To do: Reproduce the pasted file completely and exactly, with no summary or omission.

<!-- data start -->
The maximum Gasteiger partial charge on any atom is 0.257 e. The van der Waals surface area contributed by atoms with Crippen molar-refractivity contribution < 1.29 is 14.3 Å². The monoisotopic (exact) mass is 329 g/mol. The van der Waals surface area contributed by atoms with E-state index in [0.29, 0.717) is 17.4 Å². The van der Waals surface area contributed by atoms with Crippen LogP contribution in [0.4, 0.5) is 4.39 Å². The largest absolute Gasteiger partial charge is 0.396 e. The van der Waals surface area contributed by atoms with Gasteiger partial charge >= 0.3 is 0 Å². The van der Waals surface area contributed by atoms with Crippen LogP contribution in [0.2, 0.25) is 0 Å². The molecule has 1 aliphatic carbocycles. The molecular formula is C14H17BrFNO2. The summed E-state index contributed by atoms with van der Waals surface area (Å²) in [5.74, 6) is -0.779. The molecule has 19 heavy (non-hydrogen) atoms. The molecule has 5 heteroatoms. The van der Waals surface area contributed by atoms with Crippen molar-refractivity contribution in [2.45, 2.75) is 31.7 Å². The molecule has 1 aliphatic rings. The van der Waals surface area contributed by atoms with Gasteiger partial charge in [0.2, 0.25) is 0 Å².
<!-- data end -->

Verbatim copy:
The maximum Gasteiger partial charge on any atom is 0.257 e. The van der Waals surface area contributed by atoms with Crippen molar-refractivity contribution < 1.29 is 14.3 Å². The monoisotopic (exact) mass is 329 g/mol. The van der Waals surface area contributed by atoms with E-state index in [0.29, 0.717) is 17.4 Å². The van der Waals surface area contributed by atoms with Crippen LogP contribution in [0.4, 0.5) is 4.39 Å². The largest absolute Gasteiger partial charge is 0.396 e. The van der Waals surface area contributed by atoms with Gasteiger partial charge >= 0.3 is 0 Å². The van der Waals surface area contributed by atoms with Crippen LogP contribution in [0.2, 0.25) is 0 Å². The molecule has 1 aliphatic carbocycles. The molecular formula is C14H17BrFNO2. The summed E-state index contributed by atoms with van der Waals surface area (Å²) in [5.74, 6) is -0.779. The molecule has 19 heavy (non-hydrogen) atoms. The molecule has 5 heteroatoms. The van der Waals surface area contributed by atoms with Crippen molar-refractivity contribution in [2.45, 2.75) is 31.7 Å². The molecule has 1 aliphatic rings. The van der Waals surface area contributed by atoms with Gasteiger partial charge in [0.2, 0.25) is 0 Å².